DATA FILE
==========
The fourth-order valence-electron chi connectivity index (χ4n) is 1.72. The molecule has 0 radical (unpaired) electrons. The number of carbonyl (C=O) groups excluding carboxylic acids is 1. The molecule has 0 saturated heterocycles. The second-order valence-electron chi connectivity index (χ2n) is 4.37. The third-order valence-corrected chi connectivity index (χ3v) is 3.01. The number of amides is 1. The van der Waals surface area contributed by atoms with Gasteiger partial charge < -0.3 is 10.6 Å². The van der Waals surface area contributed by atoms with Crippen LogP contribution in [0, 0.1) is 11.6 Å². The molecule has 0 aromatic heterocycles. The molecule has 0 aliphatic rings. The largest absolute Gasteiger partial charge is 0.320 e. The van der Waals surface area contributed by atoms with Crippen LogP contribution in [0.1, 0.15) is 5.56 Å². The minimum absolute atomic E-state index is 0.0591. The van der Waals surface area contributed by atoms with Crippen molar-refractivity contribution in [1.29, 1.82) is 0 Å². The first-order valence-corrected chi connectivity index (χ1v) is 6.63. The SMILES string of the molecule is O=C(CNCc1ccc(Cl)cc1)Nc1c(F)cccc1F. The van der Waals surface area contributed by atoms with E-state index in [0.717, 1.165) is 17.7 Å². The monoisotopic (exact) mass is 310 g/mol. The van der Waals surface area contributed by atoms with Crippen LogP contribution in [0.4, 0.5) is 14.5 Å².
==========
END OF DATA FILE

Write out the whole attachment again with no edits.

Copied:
The fourth-order valence-electron chi connectivity index (χ4n) is 1.72. The molecule has 0 radical (unpaired) electrons. The number of carbonyl (C=O) groups excluding carboxylic acids is 1. The molecule has 0 saturated heterocycles. The second-order valence-electron chi connectivity index (χ2n) is 4.37. The third-order valence-corrected chi connectivity index (χ3v) is 3.01. The number of amides is 1. The van der Waals surface area contributed by atoms with Gasteiger partial charge < -0.3 is 10.6 Å². The van der Waals surface area contributed by atoms with Crippen LogP contribution in [0, 0.1) is 11.6 Å². The molecule has 0 aromatic heterocycles. The molecule has 0 aliphatic rings. The largest absolute Gasteiger partial charge is 0.320 e. The van der Waals surface area contributed by atoms with Crippen LogP contribution in [0.1, 0.15) is 5.56 Å². The minimum absolute atomic E-state index is 0.0591. The van der Waals surface area contributed by atoms with Crippen molar-refractivity contribution in [1.29, 1.82) is 0 Å². The first-order valence-corrected chi connectivity index (χ1v) is 6.63. The SMILES string of the molecule is O=C(CNCc1ccc(Cl)cc1)Nc1c(F)cccc1F. The van der Waals surface area contributed by atoms with E-state index in [0.717, 1.165) is 17.7 Å². The monoisotopic (exact) mass is 310 g/mol. The van der Waals surface area contributed by atoms with Crippen LogP contribution in [0.4, 0.5) is 14.5 Å².